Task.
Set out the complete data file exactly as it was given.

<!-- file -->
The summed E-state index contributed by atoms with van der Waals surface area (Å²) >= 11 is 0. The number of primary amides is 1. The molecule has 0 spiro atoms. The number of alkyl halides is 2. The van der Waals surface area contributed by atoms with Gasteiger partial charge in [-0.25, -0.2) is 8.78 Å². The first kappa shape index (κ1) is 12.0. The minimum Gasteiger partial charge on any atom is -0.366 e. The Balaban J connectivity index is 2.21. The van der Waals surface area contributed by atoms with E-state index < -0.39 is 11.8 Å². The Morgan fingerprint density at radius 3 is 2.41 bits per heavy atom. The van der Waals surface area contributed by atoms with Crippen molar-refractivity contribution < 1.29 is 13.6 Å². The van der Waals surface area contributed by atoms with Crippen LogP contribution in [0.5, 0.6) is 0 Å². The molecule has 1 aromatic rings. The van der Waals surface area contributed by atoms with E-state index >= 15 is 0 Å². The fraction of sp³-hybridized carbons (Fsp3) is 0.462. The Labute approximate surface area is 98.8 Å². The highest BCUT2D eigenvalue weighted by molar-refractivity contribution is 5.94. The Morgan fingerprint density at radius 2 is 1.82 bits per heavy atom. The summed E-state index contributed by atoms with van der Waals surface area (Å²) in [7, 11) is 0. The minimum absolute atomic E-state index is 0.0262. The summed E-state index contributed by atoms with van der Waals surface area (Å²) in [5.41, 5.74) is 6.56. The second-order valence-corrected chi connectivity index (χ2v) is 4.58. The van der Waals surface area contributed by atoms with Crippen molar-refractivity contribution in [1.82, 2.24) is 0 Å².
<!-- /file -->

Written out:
The summed E-state index contributed by atoms with van der Waals surface area (Å²) >= 11 is 0. The number of primary amides is 1. The molecule has 0 spiro atoms. The number of alkyl halides is 2. The van der Waals surface area contributed by atoms with Gasteiger partial charge in [-0.25, -0.2) is 8.78 Å². The first kappa shape index (κ1) is 12.0. The minimum Gasteiger partial charge on any atom is -0.366 e. The Balaban J connectivity index is 2.21. The van der Waals surface area contributed by atoms with E-state index < -0.39 is 11.8 Å². The Morgan fingerprint density at radius 3 is 2.41 bits per heavy atom. The van der Waals surface area contributed by atoms with Crippen molar-refractivity contribution < 1.29 is 13.6 Å². The van der Waals surface area contributed by atoms with Crippen LogP contribution in [0.5, 0.6) is 0 Å². The molecule has 1 aromatic rings. The van der Waals surface area contributed by atoms with E-state index >= 15 is 0 Å². The fraction of sp³-hybridized carbons (Fsp3) is 0.462. The Labute approximate surface area is 98.8 Å². The highest BCUT2D eigenvalue weighted by molar-refractivity contribution is 5.94. The Morgan fingerprint density at radius 2 is 1.82 bits per heavy atom. The summed E-state index contributed by atoms with van der Waals surface area (Å²) in [7, 11) is 0. The minimum absolute atomic E-state index is 0.0262. The summed E-state index contributed by atoms with van der Waals surface area (Å²) in [5.41, 5.74) is 6.56. The second-order valence-corrected chi connectivity index (χ2v) is 4.58. The van der Waals surface area contributed by atoms with Crippen molar-refractivity contribution in [1.82, 2.24) is 0 Å².